Italian - American Reconciliation

John Patrick Shanley
Finborough Theatre
(2004)

This revival of American playwright John Patrick Shanley's 1986 comedy about love suffers from some major problems in casting. These are exacerbated by roving accents that weaken the sense of location that is so important, and also by the need for more rehearsal time.

All is not entirely lost, though. In particular, there is a very fine a performance from Angela Rauscher as the man-eating, or at least -shooting, Janice. She brings out an excellent and very funny performance from Roy Kahlil's Aldo in one scene that they share. It is hard to believe that any balcony love scene could be further from the romance of Romeo and Juliet.

Aldo is both narrator and protagonist in the sad story of his unbelievably weak best friend Huey, played by Paul Agar. Huey has a perfectly sweet girlfriend, Teresa, believably brought to the stage by Helen Owen-Taylor, who may be planning to ditch him but does really love him.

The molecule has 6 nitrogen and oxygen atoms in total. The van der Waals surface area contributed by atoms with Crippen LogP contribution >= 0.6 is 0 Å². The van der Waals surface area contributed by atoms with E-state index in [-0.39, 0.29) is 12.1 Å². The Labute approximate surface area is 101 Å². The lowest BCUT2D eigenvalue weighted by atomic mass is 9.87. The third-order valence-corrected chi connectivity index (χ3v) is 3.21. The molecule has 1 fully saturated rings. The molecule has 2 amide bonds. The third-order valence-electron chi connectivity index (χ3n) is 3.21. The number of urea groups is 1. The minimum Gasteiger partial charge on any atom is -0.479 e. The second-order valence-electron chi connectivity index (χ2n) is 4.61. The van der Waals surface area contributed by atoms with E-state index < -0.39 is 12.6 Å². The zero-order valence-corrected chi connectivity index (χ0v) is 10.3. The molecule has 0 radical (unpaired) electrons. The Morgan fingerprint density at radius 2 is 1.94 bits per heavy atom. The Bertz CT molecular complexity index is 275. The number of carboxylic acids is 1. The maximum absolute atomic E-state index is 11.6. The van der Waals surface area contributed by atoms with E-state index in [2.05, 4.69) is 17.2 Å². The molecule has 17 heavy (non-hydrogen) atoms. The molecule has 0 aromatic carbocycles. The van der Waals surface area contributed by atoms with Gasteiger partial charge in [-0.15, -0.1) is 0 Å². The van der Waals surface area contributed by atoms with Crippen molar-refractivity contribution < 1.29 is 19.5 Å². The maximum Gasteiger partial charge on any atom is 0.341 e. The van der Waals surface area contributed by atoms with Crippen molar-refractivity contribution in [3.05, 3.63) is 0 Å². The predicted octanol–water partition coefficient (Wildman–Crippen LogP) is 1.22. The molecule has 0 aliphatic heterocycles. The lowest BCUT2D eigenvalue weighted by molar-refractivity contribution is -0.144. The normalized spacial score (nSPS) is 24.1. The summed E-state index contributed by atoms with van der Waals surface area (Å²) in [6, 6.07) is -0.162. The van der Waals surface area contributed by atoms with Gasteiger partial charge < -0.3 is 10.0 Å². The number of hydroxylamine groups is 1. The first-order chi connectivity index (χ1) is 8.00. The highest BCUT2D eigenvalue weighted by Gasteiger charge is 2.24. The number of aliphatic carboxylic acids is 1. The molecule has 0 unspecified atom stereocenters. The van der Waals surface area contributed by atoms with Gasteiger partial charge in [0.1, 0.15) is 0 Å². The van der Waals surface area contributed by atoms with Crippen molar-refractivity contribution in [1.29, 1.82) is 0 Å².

However, he gets in first because he still wants to be in love with his former wife, Janice. She is a tough, straight talking cookie and why on earth she would ever have looked at let alone married such a pathetic wimp is left unexplained.

When Aldo steps in to assist, he learns much about both himself and Janice, a far better matched couple. Like Cyrano, it is Aldo's role to step back and allow his bumbling friend to step into Janice's less than welcoming arms.

With its Latino characters and grungy New York feel, this is the kind of play that the LAByrinth Company do so well. In fact, they produced it in 2001.

While it says much about the human heart and contains elements of real comedy and some very sharp one-liners, Italian - American Reconciliation does not seem to have travelled as well as it might have.

Penny Dreadful who produced the recent Masks and Faces at the same theatre are to be congratulated on selecting a challenging play that is so different. At the moment, the delivery does not live up to the promise.

Reviewer: Philip Fisher